After selecting the language on the Holy See’s site (http://www.vatican.va/), a click on the Focus section of the home page offers a virtual walk through the archives’ age-old halls amid frescoes and documents.
One may (virtually) page through documents such as the 14th-century Parchment of Chinon, which records the absolution of Pope Clement V of the leading members of the Templar Order. Also accessible are the proceedings of the trial against Galileo Galilei.
Among other treasures, the Vatican Secret Archives include key documents concerning the history of single nations.
“Moreover, for some countries, the Vatican documents are the oldest ones, which even mark the beginning of their own national history,” explains the Web page.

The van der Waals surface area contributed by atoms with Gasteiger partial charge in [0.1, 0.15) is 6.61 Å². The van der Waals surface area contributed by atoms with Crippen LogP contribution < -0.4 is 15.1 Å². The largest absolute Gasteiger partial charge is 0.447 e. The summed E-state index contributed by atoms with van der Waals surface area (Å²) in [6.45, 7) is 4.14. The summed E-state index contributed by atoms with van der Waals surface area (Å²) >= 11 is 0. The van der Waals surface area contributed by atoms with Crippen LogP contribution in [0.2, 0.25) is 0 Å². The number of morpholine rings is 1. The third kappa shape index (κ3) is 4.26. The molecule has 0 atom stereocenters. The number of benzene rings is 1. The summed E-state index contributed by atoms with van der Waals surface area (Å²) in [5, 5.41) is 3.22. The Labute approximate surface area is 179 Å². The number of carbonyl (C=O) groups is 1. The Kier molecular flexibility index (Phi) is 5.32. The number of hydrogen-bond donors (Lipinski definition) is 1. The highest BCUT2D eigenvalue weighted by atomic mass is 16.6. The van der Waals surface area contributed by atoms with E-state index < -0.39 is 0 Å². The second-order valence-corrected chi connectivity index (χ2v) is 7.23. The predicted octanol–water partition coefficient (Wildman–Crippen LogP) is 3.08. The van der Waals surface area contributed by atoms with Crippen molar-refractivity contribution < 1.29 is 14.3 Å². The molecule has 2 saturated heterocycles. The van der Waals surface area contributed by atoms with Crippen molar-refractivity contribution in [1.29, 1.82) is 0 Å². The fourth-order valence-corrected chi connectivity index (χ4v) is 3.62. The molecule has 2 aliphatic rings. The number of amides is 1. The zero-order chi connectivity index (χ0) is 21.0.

The archives include about 85 linear kilometers (52 miles) of shelves. The oldest document dates to the eighth century, while the archives have an almost uninterrupted documentation starting from 1198.
The archives are primarily used by the Pope and the Roman Curia. In 1881, by decision of Pope Leo XIII, part of the archives was opened to be consulted by scholars, “thus becoming the most important center of historical research in the world.”